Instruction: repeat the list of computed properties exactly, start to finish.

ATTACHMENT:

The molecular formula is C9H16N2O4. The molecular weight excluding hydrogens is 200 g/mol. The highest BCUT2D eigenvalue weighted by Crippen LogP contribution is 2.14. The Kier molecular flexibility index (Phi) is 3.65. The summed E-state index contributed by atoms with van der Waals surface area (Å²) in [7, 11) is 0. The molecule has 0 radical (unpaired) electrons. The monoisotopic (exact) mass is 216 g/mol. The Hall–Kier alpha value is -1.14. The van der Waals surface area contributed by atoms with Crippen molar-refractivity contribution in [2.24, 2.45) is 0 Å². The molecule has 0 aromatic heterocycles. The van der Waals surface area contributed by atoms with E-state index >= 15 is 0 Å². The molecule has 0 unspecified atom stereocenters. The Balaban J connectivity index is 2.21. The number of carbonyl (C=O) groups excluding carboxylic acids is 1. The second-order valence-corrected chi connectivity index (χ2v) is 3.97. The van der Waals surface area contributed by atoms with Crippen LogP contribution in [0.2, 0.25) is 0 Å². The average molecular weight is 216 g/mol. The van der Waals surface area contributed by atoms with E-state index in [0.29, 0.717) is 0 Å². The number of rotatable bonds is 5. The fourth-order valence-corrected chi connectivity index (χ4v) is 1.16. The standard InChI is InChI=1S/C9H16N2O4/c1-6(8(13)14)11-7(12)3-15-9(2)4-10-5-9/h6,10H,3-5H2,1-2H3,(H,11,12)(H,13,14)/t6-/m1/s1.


The molecular formula is C9H16N2O4. The molecular weight excluding hydrogens is 200 g/mol. The highest BCUT2D eigenvalue weighted by Crippen LogP contribution is 2.14. The Kier molecular flexibility index (Phi) is 3.65. The summed E-state index contributed by atoms with van der Waals surface area (Å²) in [7, 11) is 0. The molecule has 0 radical (unpaired) electrons. The monoisotopic (exact) mass is 216 g/mol. The Hall–Kier alpha value is -1.14. The van der Waals surface area contributed by atoms with Crippen molar-refractivity contribution in [2.24, 2.45) is 0 Å². The molecule has 0 aromatic heterocycles. The van der Waals surface area contributed by atoms with E-state index >= 15 is 0 Å². The molecule has 0 unspecified atom stereocenters. The Balaban J connectivity index is 2.21. The number of carbonyl (C=O) groups excluding carboxylic acids is 1. The second-order valence-corrected chi connectivity index (χ2v) is 3.97. The van der Waals surface area contributed by atoms with Crippen LogP contribution in [0.2, 0.25) is 0 Å². The average molecular weight is 216 g/mol. The van der Waals surface area contributed by atoms with E-state index in [0.29, 0.717) is 0 Å². The number of rotatable bonds is 5. The fourth-order valence-corrected chi connectivity index (χ4v) is 1.16. The standard InChI is InChI=1S/C9H16N2O4/c1-6(8(13)14)11-7(12)3-15-9(2)4-10-5-9/h6,10H,3-5H2,1-2H3,(H,11,12)(H,13,14)/t6-/m1/s1.